Software Delivery in Small Batches

Adam presents inflection points where organizations and systems may choose improvement or decay.

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Adam Hawkins
Software Delivery Coach

What is Software Delivery in Small Batches?

Adam Hawkins presents the theory and practices behind building a high velocity software organization. Topics include DevOps, lean, software architecture, continuous delivery, and interviews with industry leaders.

Inflection Points
Hello and welcome to Small Batches. I’m your host Adam Hawkins. In each episode I share a small batch of software delivery education. Topics include DevOps, lean, continuous delivery, and conversations with industry leaders. Now, let’s begin today’s episode.
I’d like discuss crucial moments in a system’s history. These moments repeat across time, teams, and architectures. They are pivotal moments that may lead to success or kick-off death spirals.
These moments present asymmetric risks. Good decisions maintain or moderately improve the status-quo. Constant good decisions accumulate as long term improvements. On the other hand, bad decisions may make go wrong quickly or plants the seeds of inevitable destruction.
My aim with episode it so share some inflections points I’ve encountered, so that you’re better equipped to perceive them and ultimately navigate them.
One common inflection point is going from one service to two services. This is what I call the "1 to N" problem. Moving to a distributed system requires adherence to architectural and organization boundaries. Properly introducing the second services can scale an organization by removing bottlenecks. Improperly introducing a second service can create new technical and organizational bottlenecks.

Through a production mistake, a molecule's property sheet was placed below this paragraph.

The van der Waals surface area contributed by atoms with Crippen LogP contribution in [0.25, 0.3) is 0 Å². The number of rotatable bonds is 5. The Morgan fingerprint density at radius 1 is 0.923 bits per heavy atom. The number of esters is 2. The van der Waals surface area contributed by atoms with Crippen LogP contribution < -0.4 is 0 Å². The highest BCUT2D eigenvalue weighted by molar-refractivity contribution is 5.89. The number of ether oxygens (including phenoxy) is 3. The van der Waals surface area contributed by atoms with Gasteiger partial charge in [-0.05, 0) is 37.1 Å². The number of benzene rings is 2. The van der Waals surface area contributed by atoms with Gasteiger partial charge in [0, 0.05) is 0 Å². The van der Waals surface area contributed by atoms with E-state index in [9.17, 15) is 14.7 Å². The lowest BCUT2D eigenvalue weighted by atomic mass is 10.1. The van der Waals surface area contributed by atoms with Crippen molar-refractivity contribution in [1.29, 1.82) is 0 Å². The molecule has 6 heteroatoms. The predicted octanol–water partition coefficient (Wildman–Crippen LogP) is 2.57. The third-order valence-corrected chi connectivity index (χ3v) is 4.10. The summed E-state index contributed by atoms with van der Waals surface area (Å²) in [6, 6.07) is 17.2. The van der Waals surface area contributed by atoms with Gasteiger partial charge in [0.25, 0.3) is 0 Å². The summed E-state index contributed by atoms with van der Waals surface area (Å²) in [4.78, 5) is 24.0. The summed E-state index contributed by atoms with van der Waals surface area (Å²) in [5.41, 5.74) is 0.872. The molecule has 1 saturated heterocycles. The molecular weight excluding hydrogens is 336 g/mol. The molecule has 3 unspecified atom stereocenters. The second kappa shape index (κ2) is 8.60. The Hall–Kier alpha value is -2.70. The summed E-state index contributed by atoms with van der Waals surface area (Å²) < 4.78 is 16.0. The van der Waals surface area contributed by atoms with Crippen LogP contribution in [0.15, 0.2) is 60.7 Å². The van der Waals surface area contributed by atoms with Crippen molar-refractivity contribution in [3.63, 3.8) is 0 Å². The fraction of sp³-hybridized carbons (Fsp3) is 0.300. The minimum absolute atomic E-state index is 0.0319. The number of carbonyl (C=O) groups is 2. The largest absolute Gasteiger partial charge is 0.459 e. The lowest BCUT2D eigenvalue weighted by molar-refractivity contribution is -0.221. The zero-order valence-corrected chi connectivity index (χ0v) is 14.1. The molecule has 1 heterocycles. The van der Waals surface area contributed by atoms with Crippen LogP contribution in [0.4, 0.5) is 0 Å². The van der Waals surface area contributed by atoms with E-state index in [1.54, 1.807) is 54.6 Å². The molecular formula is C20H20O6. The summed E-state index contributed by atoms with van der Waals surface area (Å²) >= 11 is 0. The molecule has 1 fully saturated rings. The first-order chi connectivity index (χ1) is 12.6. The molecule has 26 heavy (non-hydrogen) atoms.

Another variant of the this inflection points comes when existing systems need to be connected a third party "business intelligence" tool. Does this happen by creating new database credentials then connecting directly to the database? Does this happen by creating new capabilities and APIs to support the new use case?
Astute listeners will realize this is practically the same inflection point. Teams mistake it because it feels like the third party tool isn’t "a new service". The only difference is who is writing the software. The boundaries are still the same.
Inflection points are not just technical. They’re also organizational. Inflection points come when organizations scale by introducing new teams or splitting the existing ones. Are the new teams congruent with the technical architecture? Or, are those teams at odds with the underlying structure? Are those teams staffed enough to actually succeed? Or are they so-called "full stack" teams that must depends on others to actually ship anything?
Inflection points also appear in innocuous choices. Consider a small system with a fancy Javascript frontend and a GraphQL backend. Naturally these are two separate systems. The frontend engineers want to quickly iterate on their codebase on their own machines. So what happens next? Do they just clone the backend repo, start it, then connect it the frontend? Or do they use fakes and mocks instead?
These may not seem like trivial decisions but they are important because the results compound. Unfortunately, the bad decisions compound faster than the good ones.
In the last example, choosing to run one dependency implicitly means running its dependencies and so on. This establishes the precedent that just run everything when a new service is added. That’s how the decisions compound. Eventually, you’ll end up with engineers trying to run a dozen different things to do the basic work.
There are common themes in these inflection points. One side of the inflection point leads to less coupling, strong boundaries, and fewer constraints. The other side violates boundaries, encourages coupling, or introduces new constraints to the system. The latter should be avoided, especially if they’re deemed "short term solutions". There’s nothing more permanent than a "short term" solution as the saying goes.
Alright, that’s all this batch. I recommend you listen to some of my past interviews to further explore these ideas. The first is my conversation with Derek Comartin on boundaries. The second is my conversation with Bryan Finster on development environments. Find links to both episodes at
I hope to have you back again for the next episode. Until then, happy shipping.